According to an aspect of the present invention, there is provided a received signal strength indicator including: a multi-stage amplification section including a plurality of limiters connected in series to each other and individually having variable current sources calibrating gains; a rectification section receiving and rectifying an output of each of the plurality of limiters, and outputting a direct current corresponding to the output; a load resistor converting the direct currents output from the plurality of rectifiers into a voltage; and a gain calibration section including: a calibration limiter equal to the limiter included in the multi-stage amplification section; a calibration load unit connected to output terminals of the calibration limiter, and generating an output differential voltage whose gain is a unit gain when a predetermined input differential voltage is input to the calibration limiter; and a comparison and adjustment unit comparing the input differential voltage with the output differential voltage, and adjusting an output of a variable current source included in the calibration limiter so that the input differential voltage becomes identical to the output differential voltage, wherein the adjustment current generated from the gain calibration section is supplied to the variable current sources of the plurality of limiters included in the multi-stage amplification section.

The input differential voltage may have a magnitude within a range where the calibration limiter performs a linear operation.

The calibration load unit may include a plurality of resistors connected in series to each other between the output terminals of the calibration limiter.

The plurality of resistors may include: a first resistor having one end connected to one output terminal of the calibration limiter; a second resistor having one end connected to the other end of the first resistor; a third resistor having one end connected to the other end of the second resistor; and a fourth resistor having one end connected to the other end of the third resistor and the other end connected to the other output terminal of the calibration limiter, and the first and fourth resistors have the same magnitude, the second and third resistors have the same magnitude, and a voltage at a connection node between the first and second resistors and a voltage at a connection node between the third and fourth resistors become the output differential voltages.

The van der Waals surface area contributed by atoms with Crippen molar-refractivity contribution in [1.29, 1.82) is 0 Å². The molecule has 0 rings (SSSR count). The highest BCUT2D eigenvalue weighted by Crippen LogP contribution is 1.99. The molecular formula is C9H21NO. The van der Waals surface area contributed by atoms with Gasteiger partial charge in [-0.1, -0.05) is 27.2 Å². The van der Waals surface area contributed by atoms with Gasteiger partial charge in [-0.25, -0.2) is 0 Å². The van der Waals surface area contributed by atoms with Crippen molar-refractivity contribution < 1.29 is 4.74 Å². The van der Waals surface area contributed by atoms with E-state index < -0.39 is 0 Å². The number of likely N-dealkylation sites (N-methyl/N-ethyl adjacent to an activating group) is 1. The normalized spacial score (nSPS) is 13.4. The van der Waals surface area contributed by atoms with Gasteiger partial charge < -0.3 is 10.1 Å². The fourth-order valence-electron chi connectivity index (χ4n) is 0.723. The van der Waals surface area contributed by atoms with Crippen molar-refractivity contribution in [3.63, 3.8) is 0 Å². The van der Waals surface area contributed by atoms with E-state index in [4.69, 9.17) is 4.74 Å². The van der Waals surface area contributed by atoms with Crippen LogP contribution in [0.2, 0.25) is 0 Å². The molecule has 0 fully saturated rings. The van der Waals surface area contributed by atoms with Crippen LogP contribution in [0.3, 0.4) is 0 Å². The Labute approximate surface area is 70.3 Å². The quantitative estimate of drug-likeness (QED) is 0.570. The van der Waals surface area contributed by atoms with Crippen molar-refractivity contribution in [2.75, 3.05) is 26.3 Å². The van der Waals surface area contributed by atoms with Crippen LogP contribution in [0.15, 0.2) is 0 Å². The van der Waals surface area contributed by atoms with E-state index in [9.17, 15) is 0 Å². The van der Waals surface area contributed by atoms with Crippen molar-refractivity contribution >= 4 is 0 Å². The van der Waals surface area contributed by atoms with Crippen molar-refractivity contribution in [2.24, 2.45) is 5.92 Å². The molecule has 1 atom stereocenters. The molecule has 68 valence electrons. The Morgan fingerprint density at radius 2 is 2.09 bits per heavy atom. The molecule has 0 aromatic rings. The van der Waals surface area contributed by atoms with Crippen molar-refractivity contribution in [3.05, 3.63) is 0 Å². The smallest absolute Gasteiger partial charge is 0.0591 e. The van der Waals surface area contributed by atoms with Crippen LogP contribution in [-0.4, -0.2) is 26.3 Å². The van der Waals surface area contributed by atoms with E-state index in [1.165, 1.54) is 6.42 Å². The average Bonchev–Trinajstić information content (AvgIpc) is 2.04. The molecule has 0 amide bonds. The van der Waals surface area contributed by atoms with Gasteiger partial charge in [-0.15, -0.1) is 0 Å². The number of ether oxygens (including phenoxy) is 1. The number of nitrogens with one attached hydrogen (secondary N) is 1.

The comparison and adjustment unit may include: a Gilbert cell removing a common mode voltage component of each of the input differential voltage and the output differential voltage; a comparator comparing the magnitude between the input differential voltage and the output differential voltage from which the common mode voltage components are removed; and an adjustment current generator generating an adjustment current used to adjust the output of the variable current source included in the calibration limiter according to the output voltage of the comparator.

The adjustment current generator may be a MOSFET having a gate through which the output voltage of the comparator is received, a source connected to a power supply voltage, and a drain through which the adjustment current is output.

The received signal strength indicator may further include a direct current calibration section including: a calibration rectifier equal to the rectifier included in the rectification section, and applied with a bias current without an input of a signal to be rectified; a calibration resistor connected to an output terminal of the calibration rectifier; a comparator comparing a voltage of the output terminal of the calibration rectifier with a predetermined reference voltage, and outputting a voltage corresponding to the difference; and a calibration current generator supplying a calibration direct current to the output terminal of the calibration rectifier according to the output of the comparator, and the calibration direct current is supplied to output terminals of the plurality of rectifiers included in the rectification section.

The calibration resistor may have a resistance having the same magnitude as a magnitude obtained by multiplying a resistance of the load resistor by the number of rectifiers included in the rectification section.

The bias current applied to the calibration rectifier may be a common mode voltage of the differential voltage output from the calibration limiter.

The calibration current generator may be a MOSFET having a gate through which the output voltage of the comparator is received, a source connected to a power supply voltage, and a drain connected to the output terminal of the calibration rectifier.